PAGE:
I got to the range and decided to try the steel cased ammo first. I wondered if the first magazine was a bit stiff as I had a hard time loading the steel cased ammo. In the second magazine I could only load 9.
From the first shot, I could tell I was going to have problems. At 20 yards, my first shot was a bit low. I would of have adjusted my sight picture on my second shot, but there was no second shot. After one round I had a failure to feed.
I had to drop the magazine, and realized that the steel case rounds were shaking loose inside the magazine because the magazine wasn’t pushing the other rounds up into place. I reset the round, racked the slide and had the exact same issue.
I loaded the other magazine and decided to try a few head shots. The first three shots were no problem. Then CLICK…CLICK. I thought maybe I was short stroking the trigger reset. But it wasn’t resetting.
I was even taking my finger completely off the trigger, but no reset. I began tapping the trigger to get it to reset. I felt it reset, and BANG! But immediately after I had the same reset issues.
I continued to fiddle with the trigger to get it to reset. As you can tell from the picture below, I had two shots go high because I was focusing more on the trigger reset than I was the sight picture.
After 19 steel cased rounds, I was done with that. I switched to the brass ammo. I hoped that my problems were because of the steel case.
I loaded both magazines with the brass, and the magazines had no issues. They seemed to like the brass ammo more. But at 20 yards I still had a some bullet drop. My head shots were hitting a bit low.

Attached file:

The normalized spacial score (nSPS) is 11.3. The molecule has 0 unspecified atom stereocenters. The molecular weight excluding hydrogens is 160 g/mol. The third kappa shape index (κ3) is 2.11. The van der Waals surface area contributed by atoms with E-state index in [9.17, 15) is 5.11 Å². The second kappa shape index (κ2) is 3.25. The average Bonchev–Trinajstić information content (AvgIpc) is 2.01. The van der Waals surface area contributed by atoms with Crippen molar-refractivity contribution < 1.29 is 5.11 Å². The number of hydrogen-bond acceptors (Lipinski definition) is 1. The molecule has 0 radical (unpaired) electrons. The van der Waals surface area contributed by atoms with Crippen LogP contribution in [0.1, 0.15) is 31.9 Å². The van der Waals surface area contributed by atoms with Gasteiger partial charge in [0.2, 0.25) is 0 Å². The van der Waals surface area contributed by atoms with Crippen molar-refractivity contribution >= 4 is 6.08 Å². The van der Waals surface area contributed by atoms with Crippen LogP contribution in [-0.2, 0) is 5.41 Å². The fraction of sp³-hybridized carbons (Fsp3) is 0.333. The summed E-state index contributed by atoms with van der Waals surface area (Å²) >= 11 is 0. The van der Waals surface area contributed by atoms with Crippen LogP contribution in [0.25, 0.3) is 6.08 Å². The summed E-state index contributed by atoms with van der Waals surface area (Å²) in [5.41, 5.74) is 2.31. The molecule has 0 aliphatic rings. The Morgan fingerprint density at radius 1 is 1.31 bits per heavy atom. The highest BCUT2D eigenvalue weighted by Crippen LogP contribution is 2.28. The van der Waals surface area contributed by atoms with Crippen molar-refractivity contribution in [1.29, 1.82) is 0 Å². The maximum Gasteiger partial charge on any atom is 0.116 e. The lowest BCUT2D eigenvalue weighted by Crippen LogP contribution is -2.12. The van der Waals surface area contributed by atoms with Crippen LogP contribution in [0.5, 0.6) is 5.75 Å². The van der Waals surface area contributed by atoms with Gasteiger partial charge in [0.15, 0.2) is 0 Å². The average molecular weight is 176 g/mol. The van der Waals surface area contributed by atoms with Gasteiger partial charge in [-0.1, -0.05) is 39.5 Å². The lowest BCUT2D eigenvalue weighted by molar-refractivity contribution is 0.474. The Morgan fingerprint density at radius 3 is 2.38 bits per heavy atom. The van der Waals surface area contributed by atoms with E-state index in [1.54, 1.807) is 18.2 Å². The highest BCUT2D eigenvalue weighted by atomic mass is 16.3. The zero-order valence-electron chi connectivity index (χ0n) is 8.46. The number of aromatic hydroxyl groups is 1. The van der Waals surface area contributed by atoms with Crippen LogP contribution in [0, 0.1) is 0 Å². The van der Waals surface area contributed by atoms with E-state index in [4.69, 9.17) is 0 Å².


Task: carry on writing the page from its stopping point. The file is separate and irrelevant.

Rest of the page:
With the second magazine, the first few head shots hit. Then once again, CLICK…..CLICK. More trigger reset problems. Even with my finger completely off the trigger it would not always reset. Two more missed shots because I was jacking with the trigger. The pistol went off once accidentally while I was trying to get the trigger to reset. Apparently it had reset but I did not realize it.
I loaded one more magazine, but the issues continued.
In total I put 19 steel cased rounds and 30 brass cased rounds through the Sccy. At that point I was done! I could have researched and investigated the issue. I could have determined if there was an easy way to fix it. It might have been something like the trigger’s torsion spring has slipped out of place. But for a gun with less than 200 rounds through it, it should work flawlessly. If it doesn’t, I don’t trust it.
I was hoping that I could give this gun a great review. Even an “ok” review. It is American made. It is also inexpensive, and I know many preppers are on a tight budget. Finding a decent gun for a decent price is always something I want to pass along to others. But alas, I cannot recommend this gun under any circumstances. I would not trust this gun with my life.
The problems with steel ammo I could forgive. The accuracy issues were concerning. But the trigger reset problems were the fatal flaw for me. Shot placement was a huge issue because I kept having to mess with the trigger. And at one point the trigger reset and the gun went off while I was still trying to get the trigger to reset.
At this point, I will be trading it in for something else. I should be able to get out of it what I paid.
Although I wasn’t a big fan of the trigger pull, my recommendation is to spend a bit more and get a Smith and Wesson Bodyguard if you are wanting a reliable EDC gun. The extra money will be worth it, trust me!
My best friend and I are still best friends. I was happy to be able to help him out. But as always, I question his choice in firearms. You get what you pay for.
Stay safe out there!